According to sources at Amazon, the web giant has changed the search algorithms in order to rank both its own products and more profitable products higher in the search results.
The Wall Street Journal writes that the change was made at the end of last year. As a result of this intervention, Amazon's more profitable products are now be placed higher up in the search results to the detriment of more relevant products or those items that sell more frequently. Internally, there was a lot of resistance to this change, especially from the developers of the search engine.
Any change to Amazon's search system has wide-ranging implications, not least because their rankings can make or break a product. The site's search bar is the most common way for shoppers to find items online and most purchases are made on the basis of the first page of search results.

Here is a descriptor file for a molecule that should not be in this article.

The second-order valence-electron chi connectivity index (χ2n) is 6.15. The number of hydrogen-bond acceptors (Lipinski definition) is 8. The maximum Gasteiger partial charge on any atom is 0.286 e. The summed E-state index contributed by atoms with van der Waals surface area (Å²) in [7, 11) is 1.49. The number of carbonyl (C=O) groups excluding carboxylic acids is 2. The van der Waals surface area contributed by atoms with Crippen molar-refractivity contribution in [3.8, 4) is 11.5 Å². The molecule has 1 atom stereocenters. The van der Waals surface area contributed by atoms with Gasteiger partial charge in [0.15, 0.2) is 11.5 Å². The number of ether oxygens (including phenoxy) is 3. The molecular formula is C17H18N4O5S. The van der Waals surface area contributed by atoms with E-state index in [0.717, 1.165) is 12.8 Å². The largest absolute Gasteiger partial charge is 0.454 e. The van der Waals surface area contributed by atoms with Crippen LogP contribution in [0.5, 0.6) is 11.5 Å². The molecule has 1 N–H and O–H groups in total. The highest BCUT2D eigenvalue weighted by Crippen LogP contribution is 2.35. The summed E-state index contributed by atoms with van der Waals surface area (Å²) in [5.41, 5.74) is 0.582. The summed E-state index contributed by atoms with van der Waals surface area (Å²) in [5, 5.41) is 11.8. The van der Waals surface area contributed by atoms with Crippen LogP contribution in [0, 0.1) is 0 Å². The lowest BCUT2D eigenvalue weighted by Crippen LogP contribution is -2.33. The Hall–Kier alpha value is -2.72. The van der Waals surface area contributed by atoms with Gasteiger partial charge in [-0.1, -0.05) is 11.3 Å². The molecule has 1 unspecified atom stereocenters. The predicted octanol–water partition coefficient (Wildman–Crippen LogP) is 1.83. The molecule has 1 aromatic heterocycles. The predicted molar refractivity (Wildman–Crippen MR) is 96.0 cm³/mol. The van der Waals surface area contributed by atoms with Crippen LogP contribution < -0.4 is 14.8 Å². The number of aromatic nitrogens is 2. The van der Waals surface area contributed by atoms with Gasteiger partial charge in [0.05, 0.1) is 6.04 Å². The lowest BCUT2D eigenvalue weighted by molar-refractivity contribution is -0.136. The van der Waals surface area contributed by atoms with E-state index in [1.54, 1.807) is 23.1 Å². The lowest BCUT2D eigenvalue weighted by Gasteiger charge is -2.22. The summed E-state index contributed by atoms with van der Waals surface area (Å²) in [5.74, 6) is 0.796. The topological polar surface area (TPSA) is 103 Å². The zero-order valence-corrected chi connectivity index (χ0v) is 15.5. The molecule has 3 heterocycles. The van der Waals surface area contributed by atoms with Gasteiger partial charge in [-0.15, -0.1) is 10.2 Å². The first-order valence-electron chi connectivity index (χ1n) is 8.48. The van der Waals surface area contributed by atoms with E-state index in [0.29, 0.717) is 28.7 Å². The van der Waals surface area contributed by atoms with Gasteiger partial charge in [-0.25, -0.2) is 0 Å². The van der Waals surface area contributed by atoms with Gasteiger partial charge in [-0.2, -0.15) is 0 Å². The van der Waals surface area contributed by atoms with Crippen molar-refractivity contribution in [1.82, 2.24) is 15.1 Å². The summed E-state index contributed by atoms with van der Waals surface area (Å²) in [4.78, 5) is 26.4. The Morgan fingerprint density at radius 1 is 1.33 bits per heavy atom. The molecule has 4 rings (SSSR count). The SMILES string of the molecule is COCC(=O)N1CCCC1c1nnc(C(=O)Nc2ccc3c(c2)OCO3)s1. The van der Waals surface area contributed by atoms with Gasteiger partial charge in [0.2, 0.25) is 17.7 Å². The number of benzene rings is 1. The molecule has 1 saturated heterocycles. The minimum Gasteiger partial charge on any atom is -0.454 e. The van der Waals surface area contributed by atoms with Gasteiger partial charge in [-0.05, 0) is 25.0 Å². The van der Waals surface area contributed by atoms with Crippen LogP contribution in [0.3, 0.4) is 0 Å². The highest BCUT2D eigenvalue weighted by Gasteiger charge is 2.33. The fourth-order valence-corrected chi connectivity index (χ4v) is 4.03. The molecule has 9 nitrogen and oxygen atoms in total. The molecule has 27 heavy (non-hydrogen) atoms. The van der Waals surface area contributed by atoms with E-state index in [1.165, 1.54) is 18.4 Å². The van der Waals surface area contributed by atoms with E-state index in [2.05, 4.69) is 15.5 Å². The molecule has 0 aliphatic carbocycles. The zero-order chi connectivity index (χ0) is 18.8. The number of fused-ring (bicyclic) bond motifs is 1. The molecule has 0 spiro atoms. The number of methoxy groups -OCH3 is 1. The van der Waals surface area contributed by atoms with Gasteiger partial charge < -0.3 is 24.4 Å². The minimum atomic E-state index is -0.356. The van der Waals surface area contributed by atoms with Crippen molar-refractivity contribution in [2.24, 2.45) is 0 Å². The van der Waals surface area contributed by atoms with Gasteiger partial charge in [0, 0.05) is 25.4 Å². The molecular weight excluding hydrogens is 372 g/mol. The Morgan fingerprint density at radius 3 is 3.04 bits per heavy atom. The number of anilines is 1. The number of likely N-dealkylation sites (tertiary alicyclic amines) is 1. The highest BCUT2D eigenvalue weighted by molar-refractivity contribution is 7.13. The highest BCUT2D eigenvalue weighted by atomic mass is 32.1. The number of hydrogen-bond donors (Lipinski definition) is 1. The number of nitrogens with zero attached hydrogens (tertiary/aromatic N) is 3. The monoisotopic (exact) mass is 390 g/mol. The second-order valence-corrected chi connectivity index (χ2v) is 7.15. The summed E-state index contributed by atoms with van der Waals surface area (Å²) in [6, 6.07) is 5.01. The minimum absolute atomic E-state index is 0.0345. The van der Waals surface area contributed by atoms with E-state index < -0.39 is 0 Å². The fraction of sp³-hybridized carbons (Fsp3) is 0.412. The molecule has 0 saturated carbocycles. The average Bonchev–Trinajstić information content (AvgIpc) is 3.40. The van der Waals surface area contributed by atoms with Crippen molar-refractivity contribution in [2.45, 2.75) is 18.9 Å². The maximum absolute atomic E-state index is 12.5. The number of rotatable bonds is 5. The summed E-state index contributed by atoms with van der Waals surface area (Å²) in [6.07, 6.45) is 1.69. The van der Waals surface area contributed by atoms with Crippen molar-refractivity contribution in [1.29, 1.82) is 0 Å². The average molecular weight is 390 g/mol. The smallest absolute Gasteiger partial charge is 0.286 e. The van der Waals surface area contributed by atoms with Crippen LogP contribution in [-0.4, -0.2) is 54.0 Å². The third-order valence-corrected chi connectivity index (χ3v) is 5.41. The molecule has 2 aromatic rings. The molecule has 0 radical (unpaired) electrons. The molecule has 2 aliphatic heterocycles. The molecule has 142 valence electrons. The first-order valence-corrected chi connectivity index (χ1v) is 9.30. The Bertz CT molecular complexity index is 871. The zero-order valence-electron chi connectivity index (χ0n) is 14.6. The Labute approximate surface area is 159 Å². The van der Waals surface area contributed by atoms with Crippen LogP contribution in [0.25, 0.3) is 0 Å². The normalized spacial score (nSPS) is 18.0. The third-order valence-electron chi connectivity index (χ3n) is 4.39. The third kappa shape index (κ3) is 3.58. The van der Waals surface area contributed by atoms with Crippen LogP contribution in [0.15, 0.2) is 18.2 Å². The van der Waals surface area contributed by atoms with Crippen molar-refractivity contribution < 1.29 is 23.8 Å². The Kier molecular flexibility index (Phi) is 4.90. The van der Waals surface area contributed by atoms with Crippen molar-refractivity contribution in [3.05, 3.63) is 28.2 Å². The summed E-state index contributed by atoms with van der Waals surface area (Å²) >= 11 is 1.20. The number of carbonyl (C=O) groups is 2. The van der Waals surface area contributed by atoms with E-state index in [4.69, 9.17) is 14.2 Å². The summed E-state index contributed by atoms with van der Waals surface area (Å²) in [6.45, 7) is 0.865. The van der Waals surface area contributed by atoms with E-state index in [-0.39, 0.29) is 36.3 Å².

Amazon's dual role—as a marketplace manager and as a seller of its own products—is currently the subject of an investigation by the European Commission. They are investigating whether Amazon is using sellers’ data to see which products are selling well and whether the company then abuses that information to sell similar products at a lower price.
In similar circumstances, Google had a fine of 2.42 billion euros imposed by the European Commission two years ago. In the search results, the search engine would have favoured its own Google Shopping service.
Out of fear of such sanctions, Amazon lawyers have ultimately insisted that the amount of profit per product should not be directly taken into account as part of the search algorithm. In practice, the programmers have included other variables in the algorithm that have ensured more profitable products still rank higher in the search results.